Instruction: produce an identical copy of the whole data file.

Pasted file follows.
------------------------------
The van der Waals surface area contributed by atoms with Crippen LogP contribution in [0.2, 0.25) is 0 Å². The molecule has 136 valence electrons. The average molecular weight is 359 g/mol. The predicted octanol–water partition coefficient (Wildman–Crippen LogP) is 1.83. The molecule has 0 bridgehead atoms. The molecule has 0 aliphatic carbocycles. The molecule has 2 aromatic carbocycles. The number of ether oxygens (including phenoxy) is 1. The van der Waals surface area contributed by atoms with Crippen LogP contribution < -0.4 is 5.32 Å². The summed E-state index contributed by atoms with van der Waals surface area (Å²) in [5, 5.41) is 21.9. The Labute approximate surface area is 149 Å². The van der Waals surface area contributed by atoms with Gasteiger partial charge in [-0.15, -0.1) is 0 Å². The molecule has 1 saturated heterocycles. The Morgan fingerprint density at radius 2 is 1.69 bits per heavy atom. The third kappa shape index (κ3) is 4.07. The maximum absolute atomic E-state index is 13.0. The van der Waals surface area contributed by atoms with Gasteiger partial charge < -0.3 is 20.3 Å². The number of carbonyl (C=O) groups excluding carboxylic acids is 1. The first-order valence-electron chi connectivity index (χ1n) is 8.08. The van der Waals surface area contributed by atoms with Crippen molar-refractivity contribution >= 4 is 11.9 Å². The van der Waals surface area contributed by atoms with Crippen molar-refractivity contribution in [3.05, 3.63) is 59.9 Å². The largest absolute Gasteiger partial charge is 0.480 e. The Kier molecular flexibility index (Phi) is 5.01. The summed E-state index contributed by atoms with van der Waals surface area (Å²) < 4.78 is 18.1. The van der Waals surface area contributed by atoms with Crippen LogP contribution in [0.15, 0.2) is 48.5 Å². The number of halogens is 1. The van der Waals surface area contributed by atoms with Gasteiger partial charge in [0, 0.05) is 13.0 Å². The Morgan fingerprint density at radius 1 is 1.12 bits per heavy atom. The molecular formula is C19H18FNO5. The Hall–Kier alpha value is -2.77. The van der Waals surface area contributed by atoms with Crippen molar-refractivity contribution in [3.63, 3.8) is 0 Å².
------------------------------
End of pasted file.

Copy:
The van der Waals surface area contributed by atoms with Crippen LogP contribution in [0.2, 0.25) is 0 Å². The molecule has 136 valence electrons. The average molecular weight is 359 g/mol. The predicted octanol–water partition coefficient (Wildman–Crippen LogP) is 1.83. The molecule has 0 bridgehead atoms. The molecule has 0 aliphatic carbocycles. The molecule has 2 aromatic carbocycles. The number of ether oxygens (including phenoxy) is 1. The van der Waals surface area contributed by atoms with Crippen LogP contribution < -0.4 is 5.32 Å². The summed E-state index contributed by atoms with van der Waals surface area (Å²) in [5, 5.41) is 21.9. The Labute approximate surface area is 149 Å². The van der Waals surface area contributed by atoms with Gasteiger partial charge in [-0.15, -0.1) is 0 Å². The molecule has 1 saturated heterocycles. The Morgan fingerprint density at radius 2 is 1.69 bits per heavy atom. The third kappa shape index (κ3) is 4.07. The maximum absolute atomic E-state index is 13.0. The van der Waals surface area contributed by atoms with Gasteiger partial charge < -0.3 is 20.3 Å². The number of carbonyl (C=O) groups excluding carboxylic acids is 1. The first-order valence-electron chi connectivity index (χ1n) is 8.08. The van der Waals surface area contributed by atoms with Crippen molar-refractivity contribution >= 4 is 11.9 Å². The van der Waals surface area contributed by atoms with Crippen molar-refractivity contribution in [3.05, 3.63) is 59.9 Å². The largest absolute Gasteiger partial charge is 0.480 e. The Kier molecular flexibility index (Phi) is 5.01. The summed E-state index contributed by atoms with van der Waals surface area (Å²) < 4.78 is 18.1. The van der Waals surface area contributed by atoms with Crippen LogP contribution in [0.15, 0.2) is 48.5 Å². The number of halogens is 1. The van der Waals surface area contributed by atoms with Gasteiger partial charge in [0, 0.05) is 13.0 Å². The Morgan fingerprint density at radius 1 is 1.12 bits per heavy atom. The molecular formula is C19H18FNO5. The Hall–Kier alpha value is -2.77. The van der Waals surface area contributed by atoms with Crippen molar-refractivity contribution in [3.63, 3.8) is 0 Å².